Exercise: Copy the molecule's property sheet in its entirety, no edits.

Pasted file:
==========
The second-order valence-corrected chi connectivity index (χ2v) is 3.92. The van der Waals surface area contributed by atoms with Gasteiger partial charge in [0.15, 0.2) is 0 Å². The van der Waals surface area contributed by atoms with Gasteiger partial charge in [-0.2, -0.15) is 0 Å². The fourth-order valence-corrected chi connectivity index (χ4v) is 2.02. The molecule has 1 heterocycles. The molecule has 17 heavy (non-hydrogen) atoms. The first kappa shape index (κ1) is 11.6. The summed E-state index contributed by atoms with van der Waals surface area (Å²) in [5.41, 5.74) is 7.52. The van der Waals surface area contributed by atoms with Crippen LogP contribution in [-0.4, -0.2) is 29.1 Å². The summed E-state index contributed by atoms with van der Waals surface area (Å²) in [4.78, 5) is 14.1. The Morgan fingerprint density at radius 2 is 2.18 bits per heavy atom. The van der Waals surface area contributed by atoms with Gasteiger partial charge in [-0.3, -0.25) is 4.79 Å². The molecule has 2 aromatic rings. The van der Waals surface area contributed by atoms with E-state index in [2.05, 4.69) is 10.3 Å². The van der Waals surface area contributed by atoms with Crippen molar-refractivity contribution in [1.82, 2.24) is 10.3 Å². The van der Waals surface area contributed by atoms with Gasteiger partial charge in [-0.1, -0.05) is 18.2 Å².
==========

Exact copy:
The second-order valence-corrected chi connectivity index (χ2v) is 3.92. The van der Waals surface area contributed by atoms with Gasteiger partial charge in [0.15, 0.2) is 0 Å². The van der Waals surface area contributed by atoms with Gasteiger partial charge in [-0.2, -0.15) is 0 Å². The fourth-order valence-corrected chi connectivity index (χ4v) is 2.02. The molecule has 1 heterocycles. The molecule has 17 heavy (non-hydrogen) atoms. The first kappa shape index (κ1) is 11.6. The summed E-state index contributed by atoms with van der Waals surface area (Å²) in [5.41, 5.74) is 7.52. The van der Waals surface area contributed by atoms with Crippen LogP contribution in [-0.4, -0.2) is 29.1 Å². The summed E-state index contributed by atoms with van der Waals surface area (Å²) in [4.78, 5) is 14.1. The Morgan fingerprint density at radius 2 is 2.18 bits per heavy atom. The van der Waals surface area contributed by atoms with Gasteiger partial charge in [-0.3, -0.25) is 4.79 Å². The molecule has 2 aromatic rings. The van der Waals surface area contributed by atoms with E-state index in [2.05, 4.69) is 10.3 Å². The van der Waals surface area contributed by atoms with Crippen molar-refractivity contribution in [1.82, 2.24) is 10.3 Å². The van der Waals surface area contributed by atoms with Gasteiger partial charge in [-0.1, -0.05) is 18.2 Å².